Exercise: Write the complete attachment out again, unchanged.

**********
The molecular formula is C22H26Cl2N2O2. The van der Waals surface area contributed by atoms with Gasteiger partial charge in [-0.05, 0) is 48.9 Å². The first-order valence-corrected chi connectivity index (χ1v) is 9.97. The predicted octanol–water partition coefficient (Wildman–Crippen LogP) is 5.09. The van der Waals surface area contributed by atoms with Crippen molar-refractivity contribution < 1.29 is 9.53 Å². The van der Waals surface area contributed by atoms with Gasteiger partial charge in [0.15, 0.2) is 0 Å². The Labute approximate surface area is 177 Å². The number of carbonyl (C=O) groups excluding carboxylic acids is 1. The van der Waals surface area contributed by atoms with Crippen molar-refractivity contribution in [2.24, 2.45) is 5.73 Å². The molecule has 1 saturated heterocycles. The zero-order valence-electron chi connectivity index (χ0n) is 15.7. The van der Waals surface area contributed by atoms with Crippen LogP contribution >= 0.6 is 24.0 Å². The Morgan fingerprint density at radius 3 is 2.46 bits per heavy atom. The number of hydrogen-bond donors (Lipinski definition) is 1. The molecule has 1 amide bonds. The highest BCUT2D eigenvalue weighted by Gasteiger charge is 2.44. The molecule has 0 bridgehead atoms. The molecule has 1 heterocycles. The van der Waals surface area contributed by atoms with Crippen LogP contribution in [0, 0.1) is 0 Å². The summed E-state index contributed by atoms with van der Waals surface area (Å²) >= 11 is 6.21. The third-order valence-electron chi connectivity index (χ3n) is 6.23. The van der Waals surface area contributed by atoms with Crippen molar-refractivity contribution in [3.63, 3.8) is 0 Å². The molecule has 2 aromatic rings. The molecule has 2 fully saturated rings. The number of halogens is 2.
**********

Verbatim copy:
The molecular formula is C22H26Cl2N2O2. The van der Waals surface area contributed by atoms with Gasteiger partial charge in [-0.05, 0) is 48.9 Å². The first-order valence-corrected chi connectivity index (χ1v) is 9.97. The predicted octanol–water partition coefficient (Wildman–Crippen LogP) is 5.09. The van der Waals surface area contributed by atoms with Crippen molar-refractivity contribution < 1.29 is 9.53 Å². The van der Waals surface area contributed by atoms with Gasteiger partial charge in [0.15, 0.2) is 0 Å². The Labute approximate surface area is 177 Å². The number of carbonyl (C=O) groups excluding carboxylic acids is 1. The van der Waals surface area contributed by atoms with Crippen molar-refractivity contribution in [2.24, 2.45) is 5.73 Å². The molecule has 1 saturated heterocycles. The zero-order valence-electron chi connectivity index (χ0n) is 15.7. The van der Waals surface area contributed by atoms with Crippen LogP contribution >= 0.6 is 24.0 Å². The Morgan fingerprint density at radius 3 is 2.46 bits per heavy atom. The number of hydrogen-bond donors (Lipinski definition) is 1. The molecule has 1 amide bonds. The highest BCUT2D eigenvalue weighted by Gasteiger charge is 2.44. The molecule has 0 bridgehead atoms. The molecule has 1 heterocycles. The van der Waals surface area contributed by atoms with Crippen LogP contribution in [0, 0.1) is 0 Å². The summed E-state index contributed by atoms with van der Waals surface area (Å²) >= 11 is 6.21. The third-order valence-electron chi connectivity index (χ3n) is 6.23. The van der Waals surface area contributed by atoms with Crippen molar-refractivity contribution in [3.63, 3.8) is 0 Å². The molecule has 2 aromatic rings. The molecule has 2 fully saturated rings. The number of halogens is 2.